Theta Chi scholarship honors memory of brother killed in service to his country

King and Burke

(From left) Larry King and Ron Burke were childhood friends and brothers in the Theta Chi fraternity at Slippery Rock University. The pair are pictured here at Burke's 1973 wedding. Burke will award the Theta Chi Captain Larry King Memorial Resolute Man Scholarship in his friend’s honor to four SRU students at halftime of SRU’s Sept. 30 football game.

Sept. 27, 2017

SLIPPERY ROCK, Pa. - Ron Burke and Larry King always looked out for one another. Their childhoods were not unlike many who grew up in western Pennsylvania in the 1960s. They came from same humble, blue-collar upbringing in Butler, attended St. Paul's Catholic school together, played the same sports and even shot their first deer together - yes, the same deer - while hunting alongside each other.

Hoffman

   HOFFMAN

After King enlisted in the Marines and served two years in South Korea, he returned to Butler and Burke convinced him to leave his new manufacturing job at the Pullman Standard and use his GI Bill to enroll at Slippery Rock University, where Burke was a physical education major.

Keffer

   KEFFER

"We did everything together," said Burke, who graduated from SRU in 1973, two years before King earned his degree in geology. "We joined forces and we got through all the struggles of adolescence and early adulthood. We had each other's backs no matter what. I'll never forget him."

After graduation, Burke started a 40-year teaching career in public education, while King returned to the Marines, becoming a pilot before his untimely death in 1981. King was one of six men killed in a helicopter training exercise at the Santa Ana Marine Air Station in Tustin, California, where the CH-46 Sea Knight he was piloting collided with a CH-53 Sea Stallion.

Martin

   MARTIN

"He had courage like you would not believe," Burke said. "He would follow through no matter what the trouble was. He was there for you and I tried to do the same for him."

Miller

   MILLER

Burke and King were also brothers in the Theta Chi fraternity at SRU. Now that Theta Chi is recolonizing its fraternity at the University, Burke thought it would be a perfect time to carry on his friend's memory through a scholarship: the Theta Chi Captain Larry King Memorial Resolute Man Scholarship. Chosen by the Theta Chi advisory board's scholarship committee, which is chaired by Burke, four recipients of scholarships totaling $1,500 were awarded to SRU students this year, including:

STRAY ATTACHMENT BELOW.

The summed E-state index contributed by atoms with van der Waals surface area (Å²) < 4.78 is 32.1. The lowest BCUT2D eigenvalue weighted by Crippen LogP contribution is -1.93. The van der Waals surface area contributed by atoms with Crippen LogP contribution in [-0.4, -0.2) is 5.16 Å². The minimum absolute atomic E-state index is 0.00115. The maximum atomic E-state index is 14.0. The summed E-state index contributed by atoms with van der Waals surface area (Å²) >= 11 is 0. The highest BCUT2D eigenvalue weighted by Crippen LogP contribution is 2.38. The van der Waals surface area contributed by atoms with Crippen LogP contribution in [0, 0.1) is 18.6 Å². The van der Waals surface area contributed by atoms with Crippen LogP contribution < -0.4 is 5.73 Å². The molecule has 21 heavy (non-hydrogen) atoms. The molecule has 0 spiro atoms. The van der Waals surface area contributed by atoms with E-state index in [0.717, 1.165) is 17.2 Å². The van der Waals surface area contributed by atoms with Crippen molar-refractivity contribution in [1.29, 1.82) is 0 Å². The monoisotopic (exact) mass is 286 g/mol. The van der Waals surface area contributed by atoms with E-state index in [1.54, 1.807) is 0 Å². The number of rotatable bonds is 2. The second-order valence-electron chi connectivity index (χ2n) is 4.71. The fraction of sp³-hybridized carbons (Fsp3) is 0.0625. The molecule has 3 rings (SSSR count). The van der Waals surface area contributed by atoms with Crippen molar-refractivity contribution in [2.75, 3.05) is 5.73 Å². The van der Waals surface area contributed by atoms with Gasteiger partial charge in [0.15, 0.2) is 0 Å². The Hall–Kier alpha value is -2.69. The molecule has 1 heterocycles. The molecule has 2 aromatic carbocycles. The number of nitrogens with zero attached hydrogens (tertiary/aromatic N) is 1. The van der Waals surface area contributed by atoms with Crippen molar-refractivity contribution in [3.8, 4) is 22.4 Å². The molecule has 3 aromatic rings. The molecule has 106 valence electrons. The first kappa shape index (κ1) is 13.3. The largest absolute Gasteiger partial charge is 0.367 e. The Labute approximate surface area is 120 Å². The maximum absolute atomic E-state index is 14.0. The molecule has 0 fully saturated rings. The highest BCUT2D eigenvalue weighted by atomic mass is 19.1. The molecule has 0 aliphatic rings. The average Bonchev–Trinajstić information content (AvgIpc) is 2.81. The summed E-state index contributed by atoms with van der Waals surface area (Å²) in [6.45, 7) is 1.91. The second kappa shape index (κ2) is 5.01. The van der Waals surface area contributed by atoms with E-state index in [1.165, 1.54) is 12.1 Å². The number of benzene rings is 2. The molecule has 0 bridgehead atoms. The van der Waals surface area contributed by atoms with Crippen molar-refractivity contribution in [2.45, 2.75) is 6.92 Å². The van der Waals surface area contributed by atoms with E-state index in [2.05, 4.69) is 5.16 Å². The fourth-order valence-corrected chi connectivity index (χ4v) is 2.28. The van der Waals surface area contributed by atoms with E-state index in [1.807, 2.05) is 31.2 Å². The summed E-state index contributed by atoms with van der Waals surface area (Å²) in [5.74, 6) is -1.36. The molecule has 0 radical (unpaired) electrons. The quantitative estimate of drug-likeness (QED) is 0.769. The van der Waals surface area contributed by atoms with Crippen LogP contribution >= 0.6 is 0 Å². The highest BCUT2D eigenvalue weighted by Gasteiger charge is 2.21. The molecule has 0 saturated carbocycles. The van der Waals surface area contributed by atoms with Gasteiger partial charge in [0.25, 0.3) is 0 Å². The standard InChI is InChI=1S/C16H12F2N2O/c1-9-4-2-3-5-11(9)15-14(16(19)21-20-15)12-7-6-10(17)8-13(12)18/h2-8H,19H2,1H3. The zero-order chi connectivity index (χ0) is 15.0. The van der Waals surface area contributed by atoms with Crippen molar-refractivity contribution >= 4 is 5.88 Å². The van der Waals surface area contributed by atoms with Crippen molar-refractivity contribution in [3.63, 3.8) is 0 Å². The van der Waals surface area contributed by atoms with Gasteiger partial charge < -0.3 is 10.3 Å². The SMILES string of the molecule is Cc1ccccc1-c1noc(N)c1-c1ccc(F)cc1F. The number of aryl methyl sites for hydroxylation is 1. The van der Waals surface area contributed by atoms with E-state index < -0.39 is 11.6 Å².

• Allison Hoffman, a junior mathematics major from Pittsburgh.
  • Riley Keffer, a senior interdisciplinary students major from Grove City.
  • Emma Martin, a senior music therapy major from South Lebanon, Ohio.
  • Nichole Miller, a sophomore biology major from Slippery Rock.

The four will be recognized at halftime of SRU's "Salute to Military and First Responders" football game, at 6 p.m., Sept. 30 at Mihalik-Thompson Stadium.

Students applied for the scholarship by answering open-ended questions based on five traits about their academic and vocational plans; their community service and leadership qualities; and their ability to overcome adversity.

Ed Bucha, executive director of the SRU Foundation Inc., helped guide Burke and committee members Paul Herbert,'75, and David Price, '78, through the process.

"We hoped to reach a group of high-performing SRU students where this money would make a difference, and we did," Burke said. "Knowing that as little as $200 could make or break a student's enrollment at the University, and that I'm an SRU graduate who came from humble beginnings, to be able to give back to my alma mater is really special to me."

Burke, a former New York State Teacher of the Year, is retired and living in Naples, New York, where he and his wife moved in 1978 after fulfilling a pact with his Theta Chi brothers, King and Herbert, to attend each other's weddings. In fact, after visiting Canandaigua, New York for Herbert's nuptials, Burke, who married first, and wife Linda, fell in love with the area and later moved to nearby Naples.

King, who never married, was just 30 years old at the time of his death. Burke hopes that King will live on through the scholarship.

"(The scholarship) not only preserves memories but is helping students, and that's as good as it gets," Burke said. "We hope this ceremony will honor all who are giving and have given service, and we hope the scholarship will honor service and leadership and help those in need at SRU."

More information about applying to the King scholarship for 2018-19 will be available at www.sru.edu/scholarships. For more information about contributing to the King scholarship fund, contact Bucha at 724.738.2183 or ebucha@srufoundation.org.

MEDIA CONTACT: Justin Zackal | 724.738.4854 | justin.zackal@sru.edu